May 30, 2015

My First Quilt - The Fabrics

Here are some photos of the fabrics in the first quilt I ever made.  You can find the story of making the quilt in the previous post.

Most of the fabrics are from the 1960s, and some are from the 70s.  Scraps are from clothing my mom and I made, the constant stream of aprons and kitchen curtains my mom made for the south-facing window, and scraps I inherited from a good friend's family scrap pile.

I am reminded of a quilt that a student brought to one of the first quilt classes I ever taught.  It was a simple 9-patch quilt, made in the 1870s or so by a 13-year old girl as I recall.  There was a map of the quilt with details of every fabric - Aunt So-and-So's dress, and so on.  One of the fabrics had this story:  The girl and her sister had been dressed in their brand new best dresses for an event, and then wandered off and did some strawberry picking.  The result, as you might expect, was strawberry juice stains that wouldn't wash out.  The mom made the girl put those stained patches in her quilt, as a reminder of the lesson learned!

May 27, 2015

My First Quilt - The Story

As a child, I learned to sew clothes from my mom.  We kept all the scraps in a cardboard box near the sewing machine on the bottom shelf, and she told me we would make a quilt someday.  She even collected some Aunt Martha quilt pattern pamphlets.

That's as far as she and I ever got, but the "someday" kept echoing in my head.  After college, while doing data entry on a primatology project, I took a little 6-week intro to quilting class.  I made a pillow. I was needing something colorful and handy to entertain myself while "waiting" for the huge "mainframe" computer to return my "output".  Ancient concepts now.  The year was 1978.

May 19, 2015

American History Quilt, 1937

I came across this wonderful quilt in my surfing today.

It was made and signed in 1937 by Camille Nixdorf Phelan.  There is a map of the US as it was in 1937: 48 states.  Landmarks and personalities are embroidered in the states.  The map is surrounded by a further 150 portraits of famous people - including Presidents, First Ladies, and herself as quiltmaker, 50 further landmarks, maps of 4 US territories.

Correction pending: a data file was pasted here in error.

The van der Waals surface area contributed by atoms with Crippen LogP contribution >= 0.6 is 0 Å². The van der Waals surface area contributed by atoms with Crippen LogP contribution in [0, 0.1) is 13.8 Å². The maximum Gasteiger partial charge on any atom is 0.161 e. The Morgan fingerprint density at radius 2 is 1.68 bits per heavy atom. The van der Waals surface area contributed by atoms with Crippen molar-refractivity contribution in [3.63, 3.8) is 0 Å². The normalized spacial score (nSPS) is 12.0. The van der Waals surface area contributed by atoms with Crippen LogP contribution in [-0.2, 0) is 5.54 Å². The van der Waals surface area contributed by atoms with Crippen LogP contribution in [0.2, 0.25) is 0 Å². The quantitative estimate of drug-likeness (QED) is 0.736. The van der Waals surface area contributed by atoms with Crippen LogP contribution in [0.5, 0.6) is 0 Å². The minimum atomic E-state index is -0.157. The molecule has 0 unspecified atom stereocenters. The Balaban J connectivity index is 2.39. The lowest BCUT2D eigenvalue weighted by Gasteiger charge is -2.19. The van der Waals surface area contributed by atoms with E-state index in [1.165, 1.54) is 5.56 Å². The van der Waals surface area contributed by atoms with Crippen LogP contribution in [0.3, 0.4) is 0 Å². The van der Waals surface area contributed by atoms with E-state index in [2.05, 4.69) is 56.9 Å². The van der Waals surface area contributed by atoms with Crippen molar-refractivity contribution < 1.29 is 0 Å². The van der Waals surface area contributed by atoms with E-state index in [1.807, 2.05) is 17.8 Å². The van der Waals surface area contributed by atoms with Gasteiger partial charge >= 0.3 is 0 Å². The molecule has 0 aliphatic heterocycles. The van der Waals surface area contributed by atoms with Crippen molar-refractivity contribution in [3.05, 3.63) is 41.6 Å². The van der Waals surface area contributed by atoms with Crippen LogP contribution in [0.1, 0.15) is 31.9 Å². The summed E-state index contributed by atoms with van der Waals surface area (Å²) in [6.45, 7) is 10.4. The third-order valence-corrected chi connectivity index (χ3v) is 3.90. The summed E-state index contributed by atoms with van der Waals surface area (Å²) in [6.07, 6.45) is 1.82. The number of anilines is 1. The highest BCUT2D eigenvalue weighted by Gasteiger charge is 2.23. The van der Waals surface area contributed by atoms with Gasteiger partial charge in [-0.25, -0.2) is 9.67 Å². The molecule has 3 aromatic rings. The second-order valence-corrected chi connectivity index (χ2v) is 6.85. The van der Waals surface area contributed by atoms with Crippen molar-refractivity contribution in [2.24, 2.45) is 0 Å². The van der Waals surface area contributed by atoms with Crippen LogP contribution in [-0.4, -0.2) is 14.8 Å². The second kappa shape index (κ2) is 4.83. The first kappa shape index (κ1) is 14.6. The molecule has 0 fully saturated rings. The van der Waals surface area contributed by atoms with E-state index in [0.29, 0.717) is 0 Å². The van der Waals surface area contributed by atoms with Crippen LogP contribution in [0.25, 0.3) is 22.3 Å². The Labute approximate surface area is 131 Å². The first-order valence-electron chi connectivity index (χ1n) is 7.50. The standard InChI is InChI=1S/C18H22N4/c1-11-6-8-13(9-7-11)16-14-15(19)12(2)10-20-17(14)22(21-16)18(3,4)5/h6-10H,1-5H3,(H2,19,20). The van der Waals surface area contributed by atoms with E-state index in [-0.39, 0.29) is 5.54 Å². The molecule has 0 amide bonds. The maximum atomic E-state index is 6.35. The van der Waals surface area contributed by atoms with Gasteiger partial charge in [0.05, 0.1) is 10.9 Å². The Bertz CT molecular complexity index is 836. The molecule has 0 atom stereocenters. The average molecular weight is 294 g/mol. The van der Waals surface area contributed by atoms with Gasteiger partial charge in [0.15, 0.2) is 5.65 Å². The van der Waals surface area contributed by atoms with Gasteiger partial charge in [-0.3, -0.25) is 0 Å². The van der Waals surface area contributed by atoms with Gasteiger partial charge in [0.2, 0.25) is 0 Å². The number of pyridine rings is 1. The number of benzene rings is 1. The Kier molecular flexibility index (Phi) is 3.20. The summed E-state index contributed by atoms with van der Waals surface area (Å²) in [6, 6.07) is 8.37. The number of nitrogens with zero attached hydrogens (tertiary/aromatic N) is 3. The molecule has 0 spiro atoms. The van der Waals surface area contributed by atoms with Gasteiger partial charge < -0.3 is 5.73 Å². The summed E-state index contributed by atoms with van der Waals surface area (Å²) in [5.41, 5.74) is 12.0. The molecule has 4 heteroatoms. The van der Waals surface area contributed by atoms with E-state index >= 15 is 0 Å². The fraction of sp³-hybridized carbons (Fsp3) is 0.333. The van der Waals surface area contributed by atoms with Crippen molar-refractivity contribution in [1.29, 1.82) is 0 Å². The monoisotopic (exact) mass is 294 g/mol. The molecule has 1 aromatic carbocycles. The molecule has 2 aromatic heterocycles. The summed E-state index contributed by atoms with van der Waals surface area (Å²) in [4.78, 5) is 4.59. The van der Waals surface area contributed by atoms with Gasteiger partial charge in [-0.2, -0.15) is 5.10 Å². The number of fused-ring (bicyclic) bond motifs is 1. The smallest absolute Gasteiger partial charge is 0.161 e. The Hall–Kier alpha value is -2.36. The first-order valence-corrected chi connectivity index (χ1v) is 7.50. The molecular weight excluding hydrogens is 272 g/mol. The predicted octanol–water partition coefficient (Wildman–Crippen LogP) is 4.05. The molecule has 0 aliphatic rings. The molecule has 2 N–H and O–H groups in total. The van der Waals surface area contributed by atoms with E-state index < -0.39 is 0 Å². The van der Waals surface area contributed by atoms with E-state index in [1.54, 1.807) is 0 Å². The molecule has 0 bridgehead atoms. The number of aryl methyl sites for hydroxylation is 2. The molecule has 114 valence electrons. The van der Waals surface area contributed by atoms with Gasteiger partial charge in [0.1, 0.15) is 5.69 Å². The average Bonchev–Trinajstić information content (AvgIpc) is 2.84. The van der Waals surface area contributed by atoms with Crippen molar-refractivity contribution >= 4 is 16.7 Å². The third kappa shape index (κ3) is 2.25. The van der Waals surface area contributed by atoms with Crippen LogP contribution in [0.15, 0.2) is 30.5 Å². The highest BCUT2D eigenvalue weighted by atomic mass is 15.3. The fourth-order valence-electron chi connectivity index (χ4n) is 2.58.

Camille was born in 1882 in Missouri, and moved to Oklahoma after her marriage in 1900.  She became famous for her Oklahoma Historical Quilt that was displayed at the 1933 Chicago World's Fair.  Here's a bit about that quilt in her own words (from the Oklahoma Historical Society site, link just previous):

"Twenty 100-yard spools of thread were used.  Every stitch of the embroidering is my own work and I spent all my spare time for four years in actual construction. Two years were spent in research work before I began the quilt."

Shortly after her success with Oklahoma history, she embarked on creating the America quilt.  It was documented, but lost, and finally resurfaced in the 1980s.

A description is at Rare Book Hub.  A further description, bio of the quiltmaker, and detail photos are in a Bidsquare listing, where the quilt was recently sold by Cowan Auctions for $19,200.
Oklahoma Historical Society photo

May 14, 2015

Great Design, Great Stitching, Weird Fading

A friend was unexpectedly given this quilt along with some other Freecycle things she was picking up.  And guess who she thought might like to adopt it!

I love the design of this quilt!  The combo of center star, inner borders, log cabin surround, scalloped edge, feathered heart quilting - masterful.  On top of that, the quilt is extremely well-crafted.

May 11, 2015

Repairing Broken Lace

This is a lovely Edwardian dress with loads of lovely lace.  The lace was broken in a few places.  Here's how I repaired it.

Break #1
Petals had broken away from the borders, leaving the flower crumpled and fraying.


I decided not to cut any of the dangling thread ends, so as avoid risking more unraveling.  I whipstitched the broken thread ends to the remaining lace.

May 6, 2015

When Mending a Dress is More Like Engineering than Sewing

Here's a photo my vintage clothing friend Julia took of me as I was puzzling out a repair.

The dress is (more precisely - was, and soon will be again) a perfect 1950s party dress, nearly all lace over satin.  The front panel of pleated netting has a bad rip in it.  Just at this moment I was happily realizing that my idea of where to cut and re-sew was actually going to work!

Some of the repairs I do for Julia are simple - closing seams, restitching hems, etc.  Some, like this one, are real challenges.  I'll post a step-by-step on this one when I get to the sewing.  Just thought I'd post a photo of me, because I hardly ever do.

In this photo, you also get to meet Julia's dress form, our good friend Ethel.